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‘Citizen Artists’ Soothe Injured And Staff At Boston Medical Center

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Ashley Ng (CFA '13) performs at Boston Medical Center. (Andrea Shea/WBUR)

Boston University student Ashley Ng (College of Fine Arts ’13) performs at Boston Medical Center. (Andrea Shea/WBUR)

Boston Medical Center has been an epicenter of treatment since the Marathon bombing. Surgeons and nurses there have treated 23 victims. Most have been discharged. But dozens of hospital staff who’ve been working non-stop are still on duty.

On Friday, students from Boston University’s College of Fine Arts went to BMC to bring them relief through music. In fact, this group of “citizen artists” has been doing this since the tragedy struck.

The lobby at the Boston Medical Center is a much different place on this day than it was a week ago. A light but steady flow of people — some dressed in hospital garb, others in street clothes — walk by a duo playing violin and piano in the atrium.

Violniist Hyeryun Cha, CFA '13, performs with pianist Raquel Gorgojo, a graduate student at CFA. (Andrea Shea/WBUR)

Violniist Hyeryun Cha (CFA ’13) performs with pianist Raquel Gorgojo, a graduate student at CFA, in the atrium of BMC. (Andrea Shea/WBUR)

Pianist Racquel Gorgojo is a graduate student at BU’s College of Fine Arts.

“I’m here just as a helper, or as a tool,” she said humbly, adding one more analogy: “an instrument of healing for others.”

That’s how Gorgojo defines her role as a “citizen artist.”

Since last October, BU students have been bringing poetry and music to patients and staff at BMC, the university’s teaching hospital. But last week classical pianist Moises Fernandez Via upped the number of in-hospital performances dramatically in response to the bombing. Their most intense work has been happening on the 7th floor.

Fernandez Via, head of BU’s Arts Outreach Initiative, rode with me in the elevator up to BMC’s surgical unit. He described what it was like last week.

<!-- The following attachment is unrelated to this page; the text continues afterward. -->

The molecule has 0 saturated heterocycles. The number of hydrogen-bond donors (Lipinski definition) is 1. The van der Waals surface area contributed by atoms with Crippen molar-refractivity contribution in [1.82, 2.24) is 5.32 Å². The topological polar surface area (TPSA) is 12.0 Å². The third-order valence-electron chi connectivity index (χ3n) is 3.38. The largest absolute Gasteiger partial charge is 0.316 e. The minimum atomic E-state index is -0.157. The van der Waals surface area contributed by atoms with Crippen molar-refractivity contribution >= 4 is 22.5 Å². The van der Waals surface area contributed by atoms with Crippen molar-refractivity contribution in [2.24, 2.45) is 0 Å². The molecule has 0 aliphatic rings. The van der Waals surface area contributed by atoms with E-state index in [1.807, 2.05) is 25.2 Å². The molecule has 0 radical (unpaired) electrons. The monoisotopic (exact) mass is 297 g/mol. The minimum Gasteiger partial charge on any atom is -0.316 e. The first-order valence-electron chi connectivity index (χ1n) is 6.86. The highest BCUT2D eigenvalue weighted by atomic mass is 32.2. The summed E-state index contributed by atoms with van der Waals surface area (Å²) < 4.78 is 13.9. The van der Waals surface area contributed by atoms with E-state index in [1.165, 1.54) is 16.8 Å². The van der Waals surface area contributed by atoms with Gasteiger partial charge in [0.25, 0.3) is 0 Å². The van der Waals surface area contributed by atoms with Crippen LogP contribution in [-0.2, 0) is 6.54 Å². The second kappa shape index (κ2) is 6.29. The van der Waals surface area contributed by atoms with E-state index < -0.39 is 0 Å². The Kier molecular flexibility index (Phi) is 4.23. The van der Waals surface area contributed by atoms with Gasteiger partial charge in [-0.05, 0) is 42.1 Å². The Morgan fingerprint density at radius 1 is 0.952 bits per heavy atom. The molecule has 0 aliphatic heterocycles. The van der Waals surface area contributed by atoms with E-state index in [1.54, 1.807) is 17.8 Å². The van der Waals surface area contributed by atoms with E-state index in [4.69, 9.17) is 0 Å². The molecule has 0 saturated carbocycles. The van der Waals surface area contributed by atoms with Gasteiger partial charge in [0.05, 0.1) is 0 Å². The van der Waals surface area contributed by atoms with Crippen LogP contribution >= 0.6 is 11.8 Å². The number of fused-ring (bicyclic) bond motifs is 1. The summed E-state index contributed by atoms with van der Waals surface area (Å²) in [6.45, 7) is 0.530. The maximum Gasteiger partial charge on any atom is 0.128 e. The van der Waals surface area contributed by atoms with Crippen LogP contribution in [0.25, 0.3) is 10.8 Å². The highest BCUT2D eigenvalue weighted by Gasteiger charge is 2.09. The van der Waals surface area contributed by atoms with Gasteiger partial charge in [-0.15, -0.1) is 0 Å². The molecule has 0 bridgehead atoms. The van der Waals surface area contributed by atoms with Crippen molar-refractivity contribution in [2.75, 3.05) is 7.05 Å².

“The whole unit was crowded,” the musician recalled. “We brought six concerts every day in three different spaces at the institution. I left every day with the conviction that this was absolutely a place for music — and that’s where the art should be: where life is and where people are struggling and where people are having lots of questions and not really any answers.”

Ashley Ng (CFA' 13) and Moises Fernandez Via. Fernandez Via is the project curator for the Arts Outreach Initiative, a partnership between BU's College of Fine Arts and the Medical Campus. (Andrea Shea/WBUR)

Violinist Ashley Ng (CFA’ 13) and Moises Fernandez Via. Fernandez Via is the project curator for the Arts Outreach Initiative, a partnership between BU’s College of Fine Arts and the Medical Campus. (Andrea Shea/WBUR)

“The past two weeks have been extremely emotional,” Marilyn Joyce admitted. She oversees a staff of 80 as the nurse manager for BMC’s surgical services.

“We’ve worked long hours,” she said, “but also there’s a certain spirituality to it. Working with people who are so fragile at the time, and trying to help them get over the suffering that they have.”

Patients declined to be interviewed for this story, but Joyce said the live performances that filled the 7th floor corridors distracted and comforted the injured, their families — and her staff.

“It sort of sent a calmness around the unit that was very much appreciated,” she reflected.

And the music was doing that on Friday afternoon, too. Joyce said she’d been working for 12 days straight. The last marathon blast victim left the floor on Thursday.

“At one point, we had 12 people that were involved in that on the floor,” she said. “The staff did amazing in providing empathy and support to everyone.”

Ashley Ng (CFA '13) performs at Boston Medical Center. Nurses enjoy her music. Marilyn Joyce (far right) is the nurse manager. (Andrea Shea/WBUR)

Ashley Ng (CFA ’13) performs at BMC while nurse Evantz Elisma (center) and nurse manager Marilyn Joyce (right) enjoy the music. Andrea Shea/WBUR)

As for what it was like to actually be in the surgical unit with so many Bostonians who’d been hurt by the explosions, Joyce said, “You’re on adrenaline. Absolutely, everyone is. It wasn’t unusual to have a nurse work with a family for a significant amount of time with the room not only providing physical care but emotional care, and then to come out and be emotional and cry, take a few minutes, and then go back to the next patient.”

She also said it’s been a heartbreaking week for the staff because it all felt so close to home.

“A lot of the nurses identified with the patients,” Joyce explained, “Either they were their age, or could be their sister or could be their mother. There was a lot of identification with all the injuries that we had.”

The music definitely helped, Joyce said, adding that staff has been requesting even more live performances. But she also made it clear that the VIP audience has been the injured. BU Arts Outreach Initiative head Fernadez Via agreed.

“We were very much privileged to have the opportunity to firsthand be here playing while some people are doing their first steps with one leg, and learning how to cope with the situation,” he said. “And I think it’s a privilege to say that some of these patients did that not with an empty silence but with the rhythm and the melody or the harmony of a Bach Suite.”